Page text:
1. #1
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    Question Standards to Support Portable Radios

    Can anyone point me in the direction of any standards that would support the purchase of portable radios (NFPA, OSHA, etc...)? Thanks in advance for your help!

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    If it's to replace old radios that are not narrowband compliant, make sure you mention the FCC's narrowband mandates, and the fact that the federal interop channels (VTAC,UTAC,etc.) are narrowband channels, so you can't use them if you don't have narrowband radios.

    As for NFPA, you can look at NFPA 1221 (section 8.3.6) and see if that offers anything that might help you out.

    You might also mention that portable radios will improve on-scene communication and coordination, which will help with NIMS, safety, RIT, etc.

    Also make sure you check out the SAFECOM grant guidance document. Although it's not a standard, it wouldn't hurt to mention that you've read it and are following the guidelines.

    http://www.safecomprogram.gov/SAFECO...fecomgrant.htm

    Andy

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    The only thing that matters in radio and communications projects is compliance with the state's plan. They will be making phone calls to check on all radio apps.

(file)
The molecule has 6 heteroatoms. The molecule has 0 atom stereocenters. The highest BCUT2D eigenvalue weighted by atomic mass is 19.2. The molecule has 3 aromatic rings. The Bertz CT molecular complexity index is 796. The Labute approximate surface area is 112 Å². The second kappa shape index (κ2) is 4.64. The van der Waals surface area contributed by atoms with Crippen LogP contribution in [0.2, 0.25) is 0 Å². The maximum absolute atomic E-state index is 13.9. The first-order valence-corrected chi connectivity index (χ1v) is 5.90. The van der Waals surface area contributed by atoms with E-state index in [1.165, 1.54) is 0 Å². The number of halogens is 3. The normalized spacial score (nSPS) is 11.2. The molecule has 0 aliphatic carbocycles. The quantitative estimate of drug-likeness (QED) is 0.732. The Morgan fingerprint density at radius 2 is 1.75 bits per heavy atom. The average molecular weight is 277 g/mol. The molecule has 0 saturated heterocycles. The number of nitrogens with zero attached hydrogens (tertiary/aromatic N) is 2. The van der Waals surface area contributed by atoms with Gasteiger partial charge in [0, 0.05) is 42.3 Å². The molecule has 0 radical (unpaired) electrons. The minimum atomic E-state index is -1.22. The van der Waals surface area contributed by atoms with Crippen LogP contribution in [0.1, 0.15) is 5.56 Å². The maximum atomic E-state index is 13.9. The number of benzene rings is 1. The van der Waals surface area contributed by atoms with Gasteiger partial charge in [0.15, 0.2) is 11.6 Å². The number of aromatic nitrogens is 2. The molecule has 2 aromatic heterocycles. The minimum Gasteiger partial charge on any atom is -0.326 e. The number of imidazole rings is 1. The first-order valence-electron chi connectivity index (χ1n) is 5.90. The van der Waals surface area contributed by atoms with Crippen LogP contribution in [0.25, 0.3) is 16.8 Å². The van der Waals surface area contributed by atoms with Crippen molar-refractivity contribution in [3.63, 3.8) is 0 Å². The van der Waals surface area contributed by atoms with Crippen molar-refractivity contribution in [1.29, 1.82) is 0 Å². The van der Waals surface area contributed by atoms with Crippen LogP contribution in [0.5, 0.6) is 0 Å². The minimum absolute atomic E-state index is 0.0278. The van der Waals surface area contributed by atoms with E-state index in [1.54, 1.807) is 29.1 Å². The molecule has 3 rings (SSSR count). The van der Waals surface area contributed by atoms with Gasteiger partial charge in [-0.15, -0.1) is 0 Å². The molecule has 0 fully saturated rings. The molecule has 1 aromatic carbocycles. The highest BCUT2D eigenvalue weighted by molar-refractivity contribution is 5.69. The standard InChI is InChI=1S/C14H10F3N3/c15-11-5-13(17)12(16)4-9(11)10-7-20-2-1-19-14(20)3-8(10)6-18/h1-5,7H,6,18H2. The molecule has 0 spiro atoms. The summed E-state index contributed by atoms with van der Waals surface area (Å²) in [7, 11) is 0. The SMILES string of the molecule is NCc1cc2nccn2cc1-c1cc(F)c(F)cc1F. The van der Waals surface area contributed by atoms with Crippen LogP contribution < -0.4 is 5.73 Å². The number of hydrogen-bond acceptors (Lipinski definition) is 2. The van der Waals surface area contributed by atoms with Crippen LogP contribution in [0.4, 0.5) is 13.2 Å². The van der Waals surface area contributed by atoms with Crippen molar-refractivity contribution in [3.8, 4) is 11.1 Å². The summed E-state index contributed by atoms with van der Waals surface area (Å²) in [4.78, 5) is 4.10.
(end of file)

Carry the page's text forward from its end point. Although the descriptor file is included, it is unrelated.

NFPA 1710/20, and 1500 would apply. Reducing risk, effective fireground communications, etc, etc.

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    That safecom web site, is that a different grants tahn the AFG? We are also looking for radio's and or MDT's. If not can someone help with a website or company that might offer a grant for them.

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    Check on the USFA/NFA website for a report that details the status of America's Fire Service. I think it's in the technical report series. I used some of the information contained in that report for our '05 grant and got funded.
    Steved

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    Andy probably has better links, I just have the SAFECOM documents. They have their own web site, just can't remember what it is.

    USFA Report #FA-240 A Needs Assessment of the U.S Fire Service was an NFPA study done in 2002, an update of an earlier report from the 90s. These are the documents the program priorities are mainly based off of.

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    This is from the SAFECOM website:

    "While SAFECOM does not provide grants, it has developed the Grant Guidance Document to promote interoperability improvement efforts. This document, which has been used by FEMA, COPS, and ODP, states block grant programs, outlines eligibility for grants, the purposes for which grants can be used, and guidelines for implementing a wireless communication system."